The Spanish province of West Florida extended along the Gulf Coast from the Mississippi River to the Apalachicola River. American incursions between 1811 and 1818 gradually absorbed most of West Florida. American troops annexed the port of Mobile in 1813, then occupied Pensacola. In 1819 Spain ceded all its Florida land to the United States.

Despite the Proclamation of 1763 prohibiting Anglo-American settlement in this region until the Treaty of Paris in 1783, by the 1790 census there were over 100,000 American settler-colonists in Kentucky and Tennessee alone, and by the 1800 census there were about 400,000 Americans in this region (including enslaved people). Members of Indigenous Nations were not US citizens until the Indian Citizenship Act of 1924 and thus were not counted in the census. The US waged several wars of extermination against the Indigenous people of this region, including the Cherokee wars, the Creek War, and the Seminole Wars. Following the Indian Removal Act of 1830, the American Indian Nations of this region were all but annihilated, surviving mainly in isolated rural pockets of land that were often unsuitable for agriculture and thus of little value to American settler-colonists. The only federally recognized American Indian groups in this region in the 21st century are the Mississippi Choctaw, the Poarch Band Creek in Alabama, and the Seminoles and Miccosukee in Florida. Their combined population was approximately 18,000 in 2020—over 11,000 of which were Mississippi Choctaw.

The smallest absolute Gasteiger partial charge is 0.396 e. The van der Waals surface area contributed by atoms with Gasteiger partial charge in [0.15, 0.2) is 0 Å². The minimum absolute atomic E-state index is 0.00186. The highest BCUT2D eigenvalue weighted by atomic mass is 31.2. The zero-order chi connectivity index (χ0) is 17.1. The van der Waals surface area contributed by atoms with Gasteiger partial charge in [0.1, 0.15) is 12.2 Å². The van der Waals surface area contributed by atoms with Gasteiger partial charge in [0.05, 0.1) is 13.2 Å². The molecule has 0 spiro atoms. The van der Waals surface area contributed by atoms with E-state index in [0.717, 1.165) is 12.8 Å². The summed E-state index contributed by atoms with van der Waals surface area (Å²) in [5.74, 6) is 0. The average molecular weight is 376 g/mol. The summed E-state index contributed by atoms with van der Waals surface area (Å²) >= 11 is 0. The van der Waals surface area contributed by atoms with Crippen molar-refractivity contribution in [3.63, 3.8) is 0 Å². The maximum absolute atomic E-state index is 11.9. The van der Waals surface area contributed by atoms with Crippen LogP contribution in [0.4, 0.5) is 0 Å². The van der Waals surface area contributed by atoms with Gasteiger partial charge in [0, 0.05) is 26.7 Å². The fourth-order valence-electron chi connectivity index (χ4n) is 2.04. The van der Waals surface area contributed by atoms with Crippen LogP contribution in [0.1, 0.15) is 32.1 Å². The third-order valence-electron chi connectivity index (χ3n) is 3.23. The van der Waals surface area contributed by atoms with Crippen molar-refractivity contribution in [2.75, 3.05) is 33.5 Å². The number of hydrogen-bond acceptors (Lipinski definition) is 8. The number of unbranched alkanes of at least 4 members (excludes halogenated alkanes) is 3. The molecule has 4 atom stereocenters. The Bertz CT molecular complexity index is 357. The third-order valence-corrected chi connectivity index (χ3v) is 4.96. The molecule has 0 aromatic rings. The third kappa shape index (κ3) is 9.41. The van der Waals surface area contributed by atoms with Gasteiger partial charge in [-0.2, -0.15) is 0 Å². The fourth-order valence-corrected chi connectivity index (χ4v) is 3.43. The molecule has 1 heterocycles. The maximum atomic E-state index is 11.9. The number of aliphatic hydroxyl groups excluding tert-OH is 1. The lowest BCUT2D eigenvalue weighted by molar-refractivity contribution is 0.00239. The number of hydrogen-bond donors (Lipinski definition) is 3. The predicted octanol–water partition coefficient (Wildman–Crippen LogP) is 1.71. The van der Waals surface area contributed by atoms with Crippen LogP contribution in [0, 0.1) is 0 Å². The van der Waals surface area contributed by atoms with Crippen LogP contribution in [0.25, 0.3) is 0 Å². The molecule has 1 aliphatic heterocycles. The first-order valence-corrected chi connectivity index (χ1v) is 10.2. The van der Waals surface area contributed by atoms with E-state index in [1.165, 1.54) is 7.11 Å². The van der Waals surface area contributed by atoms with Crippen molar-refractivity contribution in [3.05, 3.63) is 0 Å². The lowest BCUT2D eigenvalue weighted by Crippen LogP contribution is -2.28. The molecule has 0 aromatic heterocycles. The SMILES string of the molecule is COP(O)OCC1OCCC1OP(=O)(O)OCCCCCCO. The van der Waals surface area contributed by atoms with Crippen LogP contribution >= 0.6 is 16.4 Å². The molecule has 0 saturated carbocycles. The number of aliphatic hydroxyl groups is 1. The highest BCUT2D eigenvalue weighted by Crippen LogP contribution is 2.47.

Following the 1803 Louisiana Purchase, this region and the Old South gradually came to be collectively known as the Southeast, although the northeast portion of the Old South is sometimes instead considered part of the US Atlantic Midland. By the late 1840s, following the Mexican–American War, the term American Southwest referred mainly to the southern portion of the Mexican Cession.